Dr. Joshua M. Bauml on the Impact of Pembrolizumab in Head and Neck Cancer

Joshua M. Bauml, MD
Published: Friday, Sep 02, 2016


Joshua M. Bauml, MD, assistant professor of Medicine, Hospital of the University of Pennsylvania and the Veteran's Administration Medical Center, discusses how the approval of pembrolizumab, as well as the use of other immunotherapies, has impacted treatment options for head and neck cancer.
 
Pembrolizumab is going to play a critical role in head and neck cancer, he says. The other agents that are available for the recurrent or metastatic patient population have limited efficacy, and are associated with significant toxicities. This is a clear improvement for this patient population with limited options, he adds.
 
Any patient who has recurrent or metastatic head and neck cancer is going to eventually receive an immunotherapy if they survive long enough, says Bauml. Prior to this approval, there were limited tools in the toolbox for these patients. They had the option of receiving platinum-base chemotherapy and cetuximab, but if they still had recurrent disease after that there were no good options. Many patients had already received cetuximab in the locally advanced setting and had even less options in the recurrent setting, says Baulm. 
 
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Joshua M. Bauml, MD, assistant professor of Medicine, Hospital of the University of Pennsylvania and the Veteran's Administration Medical Center, discusses how the approval of pembrolizumab, as well as the use of other immunotherapies, has impacted treatment options for head and neck cancer.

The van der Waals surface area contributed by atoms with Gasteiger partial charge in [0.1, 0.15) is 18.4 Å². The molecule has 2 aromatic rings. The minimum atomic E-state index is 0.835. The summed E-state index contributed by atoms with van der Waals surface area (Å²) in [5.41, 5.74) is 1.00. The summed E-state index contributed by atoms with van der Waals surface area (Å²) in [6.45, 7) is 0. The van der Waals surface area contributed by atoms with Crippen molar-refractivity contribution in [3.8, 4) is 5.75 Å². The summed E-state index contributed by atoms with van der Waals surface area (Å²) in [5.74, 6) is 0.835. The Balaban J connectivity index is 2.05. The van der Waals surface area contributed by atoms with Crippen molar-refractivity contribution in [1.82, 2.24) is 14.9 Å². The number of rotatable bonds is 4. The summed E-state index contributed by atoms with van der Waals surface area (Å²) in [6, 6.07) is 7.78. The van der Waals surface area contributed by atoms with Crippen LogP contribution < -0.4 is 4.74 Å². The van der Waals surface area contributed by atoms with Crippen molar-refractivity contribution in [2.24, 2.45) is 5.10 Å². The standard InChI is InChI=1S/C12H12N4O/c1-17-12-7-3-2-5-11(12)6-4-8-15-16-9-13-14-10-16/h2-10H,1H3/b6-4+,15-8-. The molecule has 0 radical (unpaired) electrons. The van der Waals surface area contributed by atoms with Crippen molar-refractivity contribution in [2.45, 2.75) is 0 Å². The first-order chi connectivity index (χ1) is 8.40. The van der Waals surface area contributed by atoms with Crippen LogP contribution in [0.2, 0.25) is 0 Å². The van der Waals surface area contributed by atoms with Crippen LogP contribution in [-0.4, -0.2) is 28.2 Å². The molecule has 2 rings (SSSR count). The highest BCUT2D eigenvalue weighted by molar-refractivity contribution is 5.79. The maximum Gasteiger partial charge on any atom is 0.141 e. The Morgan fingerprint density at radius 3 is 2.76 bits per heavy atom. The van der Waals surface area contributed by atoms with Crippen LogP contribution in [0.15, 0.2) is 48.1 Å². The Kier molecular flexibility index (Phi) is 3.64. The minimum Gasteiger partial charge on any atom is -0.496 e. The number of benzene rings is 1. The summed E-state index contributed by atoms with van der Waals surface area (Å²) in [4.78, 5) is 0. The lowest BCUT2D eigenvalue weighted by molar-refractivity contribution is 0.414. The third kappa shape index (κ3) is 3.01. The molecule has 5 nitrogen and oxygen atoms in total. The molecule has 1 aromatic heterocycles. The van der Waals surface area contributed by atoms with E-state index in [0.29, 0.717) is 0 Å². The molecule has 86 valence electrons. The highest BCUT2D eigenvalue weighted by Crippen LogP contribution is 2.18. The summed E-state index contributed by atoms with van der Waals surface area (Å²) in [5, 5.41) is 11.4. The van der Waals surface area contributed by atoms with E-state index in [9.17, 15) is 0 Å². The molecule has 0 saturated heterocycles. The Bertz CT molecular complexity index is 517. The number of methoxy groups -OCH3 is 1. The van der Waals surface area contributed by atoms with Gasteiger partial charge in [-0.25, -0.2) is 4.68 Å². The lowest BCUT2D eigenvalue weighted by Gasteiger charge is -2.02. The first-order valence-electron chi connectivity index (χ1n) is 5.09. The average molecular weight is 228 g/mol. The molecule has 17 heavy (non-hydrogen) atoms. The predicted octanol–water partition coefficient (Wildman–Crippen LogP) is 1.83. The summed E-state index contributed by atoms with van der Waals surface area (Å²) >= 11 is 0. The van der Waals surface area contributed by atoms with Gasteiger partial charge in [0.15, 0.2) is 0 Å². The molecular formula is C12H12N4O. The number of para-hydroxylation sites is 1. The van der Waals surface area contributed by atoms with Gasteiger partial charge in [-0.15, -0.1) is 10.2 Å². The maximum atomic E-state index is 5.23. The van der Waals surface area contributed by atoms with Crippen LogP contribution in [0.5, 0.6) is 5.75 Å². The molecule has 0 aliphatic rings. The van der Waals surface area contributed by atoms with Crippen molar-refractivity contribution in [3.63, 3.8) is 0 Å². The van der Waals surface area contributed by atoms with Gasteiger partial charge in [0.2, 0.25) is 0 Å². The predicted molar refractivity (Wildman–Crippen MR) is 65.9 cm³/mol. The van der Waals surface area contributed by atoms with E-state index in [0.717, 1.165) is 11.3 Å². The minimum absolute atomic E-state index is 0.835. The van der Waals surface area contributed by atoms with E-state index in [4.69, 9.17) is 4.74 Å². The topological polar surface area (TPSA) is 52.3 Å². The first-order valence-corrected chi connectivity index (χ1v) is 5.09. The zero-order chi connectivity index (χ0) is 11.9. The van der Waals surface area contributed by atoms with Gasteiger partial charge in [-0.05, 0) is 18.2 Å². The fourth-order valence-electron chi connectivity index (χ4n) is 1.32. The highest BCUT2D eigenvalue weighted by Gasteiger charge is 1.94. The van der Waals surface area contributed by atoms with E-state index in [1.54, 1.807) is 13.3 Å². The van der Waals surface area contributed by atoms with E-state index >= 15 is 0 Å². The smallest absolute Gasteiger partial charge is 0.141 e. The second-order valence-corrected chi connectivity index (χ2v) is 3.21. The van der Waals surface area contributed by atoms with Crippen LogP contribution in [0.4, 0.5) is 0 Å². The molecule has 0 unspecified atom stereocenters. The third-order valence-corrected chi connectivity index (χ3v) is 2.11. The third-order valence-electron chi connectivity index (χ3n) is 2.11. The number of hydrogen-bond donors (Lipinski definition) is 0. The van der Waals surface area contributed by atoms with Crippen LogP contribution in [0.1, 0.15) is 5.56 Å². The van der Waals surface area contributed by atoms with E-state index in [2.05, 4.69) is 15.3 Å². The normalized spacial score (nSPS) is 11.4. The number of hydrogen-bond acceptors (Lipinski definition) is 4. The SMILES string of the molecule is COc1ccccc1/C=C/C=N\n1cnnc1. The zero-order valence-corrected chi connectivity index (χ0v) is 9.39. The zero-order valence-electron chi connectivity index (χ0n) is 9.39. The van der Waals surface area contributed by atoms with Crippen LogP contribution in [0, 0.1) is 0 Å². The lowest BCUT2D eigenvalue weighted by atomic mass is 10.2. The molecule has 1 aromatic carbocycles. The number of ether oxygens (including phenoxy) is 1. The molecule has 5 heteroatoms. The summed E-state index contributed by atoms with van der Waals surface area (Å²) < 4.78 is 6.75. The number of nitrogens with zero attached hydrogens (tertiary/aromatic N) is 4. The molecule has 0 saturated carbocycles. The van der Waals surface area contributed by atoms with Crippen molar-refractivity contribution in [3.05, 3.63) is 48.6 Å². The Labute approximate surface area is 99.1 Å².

Pembrolizumab is going to play a critical role in head and neck cancer, he says. The other agents that are available for the recurrent or metastatic patient population have limited efficacy, and are associated with significant toxicities. This is a clear improvement for this patient population with limited options, he adds.
 
Any patient who has recurrent or metastatic head and neck cancer is going to eventually receive an immunotherapy if they survive long enough, says Bauml. Prior to this approval, there were limited tools in the toolbox for these patients. They had the option of receiving platinum-base chemotherapy and cetuximab, but if they still had recurrent disease after that there were no good options. Many patients had already received cetuximab in the locally advanced setting and had even less options in the recurrent setting, says Baulm. 
 

View Conference Coverage
Online CME Activities
TitleExpiration DateCME Credits
Medical Crossfire®: How Can We Optimize Outcomes in Head and Neck Cancers with Immunotherapeutic Strategies?Oct 31, 20191.5
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